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STAR-TIDES Activities

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Sharing To Accelerate Research - Transformative Innovation for Development and Emergency Support
www.star-tides.net

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TIDES Phase I Summary[edit]

Events[edit]

STAR-TIDES at NDU[edit]

The first phase of the TIDES demonstration was held at the National Defense University (Oct 5-19):

  • Low cost, portable, commercial generators were assembled on a bare field. The first satellite networks were up in less than two hours, operating "off the power grid," which is critical for stressed environments, both domestic and international. Within hours, phone calls could be made both globally and from shelter-to-shelter, and bridges were set up among diverse radio nets. Subject matter experts from domestic and international remote sites used video-teleconferencing to help solve emerging problems ("knowledge on demand for capacity building").
  • Inexperienced work crews erected seven shelters of four different types--none took more than three hours, and the least expensive cost about $200. Solar panels and generators rapidly recharged AA batteries for low power personal cooling and lighting systems, and well as communications equipment. High efficiency stoves and several kinds of solar cookers were integrated to provide coordinated approaches to cooking and purifying water that minimize fuel use. "Census-takers" experimented with credentials that could be produced quickly in austere situations.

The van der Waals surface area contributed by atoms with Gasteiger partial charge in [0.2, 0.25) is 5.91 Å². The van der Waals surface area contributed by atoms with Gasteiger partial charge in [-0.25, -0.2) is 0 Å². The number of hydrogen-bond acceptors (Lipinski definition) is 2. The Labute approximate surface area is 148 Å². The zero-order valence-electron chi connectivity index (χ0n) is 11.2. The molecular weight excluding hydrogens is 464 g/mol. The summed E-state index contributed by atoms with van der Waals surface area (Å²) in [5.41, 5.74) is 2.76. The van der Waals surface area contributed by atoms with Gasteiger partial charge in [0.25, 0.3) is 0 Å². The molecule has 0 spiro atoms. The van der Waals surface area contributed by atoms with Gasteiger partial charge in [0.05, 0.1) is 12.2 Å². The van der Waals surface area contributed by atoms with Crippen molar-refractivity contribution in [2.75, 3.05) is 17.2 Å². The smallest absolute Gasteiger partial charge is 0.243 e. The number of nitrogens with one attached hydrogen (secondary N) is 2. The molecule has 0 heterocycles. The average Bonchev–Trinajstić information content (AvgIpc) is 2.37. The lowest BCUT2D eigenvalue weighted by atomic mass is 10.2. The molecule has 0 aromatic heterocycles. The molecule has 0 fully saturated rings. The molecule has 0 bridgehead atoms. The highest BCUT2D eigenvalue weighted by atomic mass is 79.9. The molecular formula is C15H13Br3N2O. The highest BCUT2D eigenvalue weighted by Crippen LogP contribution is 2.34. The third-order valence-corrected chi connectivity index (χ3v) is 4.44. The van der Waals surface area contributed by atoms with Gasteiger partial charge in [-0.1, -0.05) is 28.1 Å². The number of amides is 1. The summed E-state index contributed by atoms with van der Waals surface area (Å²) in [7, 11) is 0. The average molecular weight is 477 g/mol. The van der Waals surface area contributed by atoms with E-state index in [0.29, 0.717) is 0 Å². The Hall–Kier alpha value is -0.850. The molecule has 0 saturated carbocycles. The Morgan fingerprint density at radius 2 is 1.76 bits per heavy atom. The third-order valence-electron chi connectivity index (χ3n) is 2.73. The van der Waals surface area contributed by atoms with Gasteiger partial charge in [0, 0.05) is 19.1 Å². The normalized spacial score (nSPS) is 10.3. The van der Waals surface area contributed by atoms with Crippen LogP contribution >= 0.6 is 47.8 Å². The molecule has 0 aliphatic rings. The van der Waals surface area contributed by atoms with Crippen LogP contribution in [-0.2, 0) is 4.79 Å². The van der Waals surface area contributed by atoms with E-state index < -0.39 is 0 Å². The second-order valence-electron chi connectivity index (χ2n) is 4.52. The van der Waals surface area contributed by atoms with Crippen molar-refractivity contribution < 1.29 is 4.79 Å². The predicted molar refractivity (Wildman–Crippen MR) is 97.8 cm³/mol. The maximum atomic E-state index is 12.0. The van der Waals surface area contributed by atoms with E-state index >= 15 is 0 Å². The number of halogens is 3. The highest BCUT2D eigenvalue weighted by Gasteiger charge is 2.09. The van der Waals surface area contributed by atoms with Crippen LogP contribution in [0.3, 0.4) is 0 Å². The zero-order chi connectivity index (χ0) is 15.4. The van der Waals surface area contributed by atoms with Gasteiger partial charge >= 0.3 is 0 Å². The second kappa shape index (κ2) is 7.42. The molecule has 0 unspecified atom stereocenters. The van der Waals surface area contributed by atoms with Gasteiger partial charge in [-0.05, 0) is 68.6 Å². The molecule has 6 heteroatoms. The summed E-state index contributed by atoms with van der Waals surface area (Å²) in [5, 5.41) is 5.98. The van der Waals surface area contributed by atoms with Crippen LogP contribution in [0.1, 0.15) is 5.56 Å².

• Visitors included representatives from the American Red Cross, several federal departments, foreign militaries, combatant commanders and DoD agencies. Faculty from the Thomas Jefferson High School considered ways to incorporate TIDES activities into their curricula. General "Kip" Ward spent more than an hour discussing how TIDES might apply to AFRICOM. Over 300 visitors taught the TIDES team much and took away ideas for future collaboration. Less than $20,000 in US government investment generated more than $800,000 in private sector engagement.

Experiences thus far have reinforced three key lessons:

  • Problems of stressed populations must be addressed through broad coalitions. Some situations will be domestic, some foreign. Some will have long term needs (the average stay in a refugee camp exceeds 7 years), some short term. The military may or may not be involved. No one agency, public or private, has responsibility for all, or expertise in all. The US government, in particular, must do better at sharing UNCLASSIFIED information with public and private partners outside the boundaries of "official" environments. "Whole government" approaches are key.
  • Information and communications technologies (ICT) are not "techie" adjuncts to the major muscle movements of delivering food, water and shelter. They are the critical enablers of everything else that happens. Networks need to be formed early and be independent of the power grid.
  • Cross-infrastructure and "whole systems" thinking is essential. For example, efficient cooking and water purification can help reduce deforestation rates and smoke-related diseases, while making women less vulnerable while gathering fuel, and freeing up their energies for other purposes.

The week suggested many additional research topics. Cross-disciplinary, cultural and infrastructure skills will be particularly valuable. There are important policy issues, such as information sharing and how to get needed services in place faster. TIDES also offers strategic communication opportunities.

Following the demonstration, the TIDES network supported firefighting efforts in Southern California and linked operational commanders with early information about several new capabilities.